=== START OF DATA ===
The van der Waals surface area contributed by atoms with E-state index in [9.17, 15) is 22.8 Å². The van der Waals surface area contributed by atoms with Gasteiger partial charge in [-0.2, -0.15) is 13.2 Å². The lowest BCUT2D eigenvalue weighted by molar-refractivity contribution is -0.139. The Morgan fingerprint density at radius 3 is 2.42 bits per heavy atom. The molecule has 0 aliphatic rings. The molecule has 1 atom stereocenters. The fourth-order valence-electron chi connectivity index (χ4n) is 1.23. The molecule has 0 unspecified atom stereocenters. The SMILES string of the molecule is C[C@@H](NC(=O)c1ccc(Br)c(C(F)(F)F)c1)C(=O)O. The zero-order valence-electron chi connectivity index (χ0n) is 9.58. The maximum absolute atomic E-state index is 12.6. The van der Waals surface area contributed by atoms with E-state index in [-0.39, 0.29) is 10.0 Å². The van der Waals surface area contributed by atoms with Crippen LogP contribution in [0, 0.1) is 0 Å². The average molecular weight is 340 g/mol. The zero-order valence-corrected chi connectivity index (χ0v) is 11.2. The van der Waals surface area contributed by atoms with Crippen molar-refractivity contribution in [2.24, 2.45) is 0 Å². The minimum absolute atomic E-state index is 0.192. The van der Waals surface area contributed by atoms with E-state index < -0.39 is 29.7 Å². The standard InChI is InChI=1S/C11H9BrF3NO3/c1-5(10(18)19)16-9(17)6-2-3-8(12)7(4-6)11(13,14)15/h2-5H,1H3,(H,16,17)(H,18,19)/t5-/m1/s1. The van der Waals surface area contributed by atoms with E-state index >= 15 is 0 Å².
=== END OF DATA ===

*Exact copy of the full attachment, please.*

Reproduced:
The van der Waals surface area contributed by atoms with E-state index in [9.17, 15) is 22.8 Å². The van der Waals surface area contributed by atoms with Gasteiger partial charge in [-0.2, -0.15) is 13.2 Å². The lowest BCUT2D eigenvalue weighted by molar-refractivity contribution is -0.139. The Morgan fingerprint density at radius 3 is 2.42 bits per heavy atom. The molecule has 0 aliphatic rings. The molecule has 1 atom stereocenters. The fourth-order valence-electron chi connectivity index (χ4n) is 1.23. The molecule has 0 unspecified atom stereocenters. The SMILES string of the molecule is C[C@@H](NC(=O)c1ccc(Br)c(C(F)(F)F)c1)C(=O)O. The zero-order valence-electron chi connectivity index (χ0n) is 9.58. The maximum absolute atomic E-state index is 12.6. The van der Waals surface area contributed by atoms with E-state index in [-0.39, 0.29) is 10.0 Å². The van der Waals surface area contributed by atoms with Crippen LogP contribution in [0, 0.1) is 0 Å². The average molecular weight is 340 g/mol. The zero-order valence-corrected chi connectivity index (χ0v) is 11.2. The van der Waals surface area contributed by atoms with Crippen molar-refractivity contribution in [2.24, 2.45) is 0 Å². The minimum absolute atomic E-state index is 0.192. The van der Waals surface area contributed by atoms with E-state index < -0.39 is 29.7 Å². The standard InChI is InChI=1S/C11H9BrF3NO3/c1-5(10(18)19)16-9(17)6-2-3-8(12)7(4-6)11(13,14)15/h2-5H,1H3,(H,16,17)(H,18,19)/t5-/m1/s1. The van der Waals surface area contributed by atoms with E-state index >= 15 is 0 Å².